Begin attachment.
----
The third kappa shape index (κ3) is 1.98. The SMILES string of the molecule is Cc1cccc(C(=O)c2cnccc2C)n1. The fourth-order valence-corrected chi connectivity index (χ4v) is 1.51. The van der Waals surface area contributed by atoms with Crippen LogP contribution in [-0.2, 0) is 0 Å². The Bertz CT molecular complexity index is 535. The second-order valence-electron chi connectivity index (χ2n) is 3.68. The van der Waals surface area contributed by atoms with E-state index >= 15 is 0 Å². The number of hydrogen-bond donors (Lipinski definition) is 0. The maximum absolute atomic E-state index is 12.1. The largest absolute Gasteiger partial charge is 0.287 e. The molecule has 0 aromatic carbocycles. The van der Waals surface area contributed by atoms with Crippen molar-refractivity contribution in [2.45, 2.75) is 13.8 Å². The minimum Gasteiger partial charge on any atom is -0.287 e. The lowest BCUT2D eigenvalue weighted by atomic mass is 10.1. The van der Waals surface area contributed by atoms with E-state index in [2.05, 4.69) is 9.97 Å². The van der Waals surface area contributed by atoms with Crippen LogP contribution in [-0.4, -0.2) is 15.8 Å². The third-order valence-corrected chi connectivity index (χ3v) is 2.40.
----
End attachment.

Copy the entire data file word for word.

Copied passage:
The third kappa shape index (κ3) is 1.98. The SMILES string of the molecule is Cc1cccc(C(=O)c2cnccc2C)n1. The fourth-order valence-corrected chi connectivity index (χ4v) is 1.51. The van der Waals surface area contributed by atoms with Crippen LogP contribution in [-0.2, 0) is 0 Å². The Bertz CT molecular complexity index is 535. The second-order valence-electron chi connectivity index (χ2n) is 3.68. The van der Waals surface area contributed by atoms with E-state index >= 15 is 0 Å². The number of hydrogen-bond donors (Lipinski definition) is 0. The maximum absolute atomic E-state index is 12.1. The largest absolute Gasteiger partial charge is 0.287 e. The molecule has 0 aromatic carbocycles. The van der Waals surface area contributed by atoms with Crippen molar-refractivity contribution in [2.45, 2.75) is 13.8 Å². The minimum Gasteiger partial charge on any atom is -0.287 e. The lowest BCUT2D eigenvalue weighted by atomic mass is 10.1. The van der Waals surface area contributed by atoms with E-state index in [2.05, 4.69) is 9.97 Å². The van der Waals surface area contributed by atoms with Crippen LogP contribution in [-0.4, -0.2) is 15.8 Å². The third-order valence-corrected chi connectivity index (χ3v) is 2.40.